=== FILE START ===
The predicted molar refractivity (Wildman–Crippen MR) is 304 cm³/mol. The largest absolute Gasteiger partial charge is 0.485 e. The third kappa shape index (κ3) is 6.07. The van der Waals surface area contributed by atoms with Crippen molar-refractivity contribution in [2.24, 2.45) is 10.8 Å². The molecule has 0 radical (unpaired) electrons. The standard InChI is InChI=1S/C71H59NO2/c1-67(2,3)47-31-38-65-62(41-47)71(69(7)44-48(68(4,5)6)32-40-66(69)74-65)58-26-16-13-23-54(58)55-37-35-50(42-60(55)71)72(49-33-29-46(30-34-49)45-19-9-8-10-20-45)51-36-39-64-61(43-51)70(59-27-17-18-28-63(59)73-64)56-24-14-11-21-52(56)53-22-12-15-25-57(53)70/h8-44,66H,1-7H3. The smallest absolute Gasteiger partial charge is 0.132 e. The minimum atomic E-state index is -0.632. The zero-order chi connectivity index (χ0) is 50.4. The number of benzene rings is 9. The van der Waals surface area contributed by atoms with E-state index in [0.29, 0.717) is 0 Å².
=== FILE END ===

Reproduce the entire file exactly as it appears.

The predicted molar refractivity (Wildman–Crippen MR) is 304 cm³/mol. The largest absolute Gasteiger partial charge is 0.485 e. The third kappa shape index (κ3) is 6.07. The van der Waals surface area contributed by atoms with Crippen molar-refractivity contribution in [2.24, 2.45) is 10.8 Å². The molecule has 0 radical (unpaired) electrons. The standard InChI is InChI=1S/C71H59NO2/c1-67(2,3)47-31-38-65-62(41-47)71(69(7)44-48(68(4,5)6)32-40-66(69)74-65)58-26-16-13-23-54(58)55-37-35-50(42-60(55)71)72(49-33-29-46(30-34-49)45-19-9-8-10-20-45)51-36-39-64-61(43-51)70(59-27-17-18-28-63(59)73-64)56-24-14-11-21-52(56)53-22-12-15-25-57(53)70/h8-44,66H,1-7H3. The smallest absolute Gasteiger partial charge is 0.132 e. The minimum atomic E-state index is -0.632. The zero-order chi connectivity index (χ0) is 50.4. The number of benzene rings is 9. The van der Waals surface area contributed by atoms with E-state index in [0.29, 0.717) is 0 Å².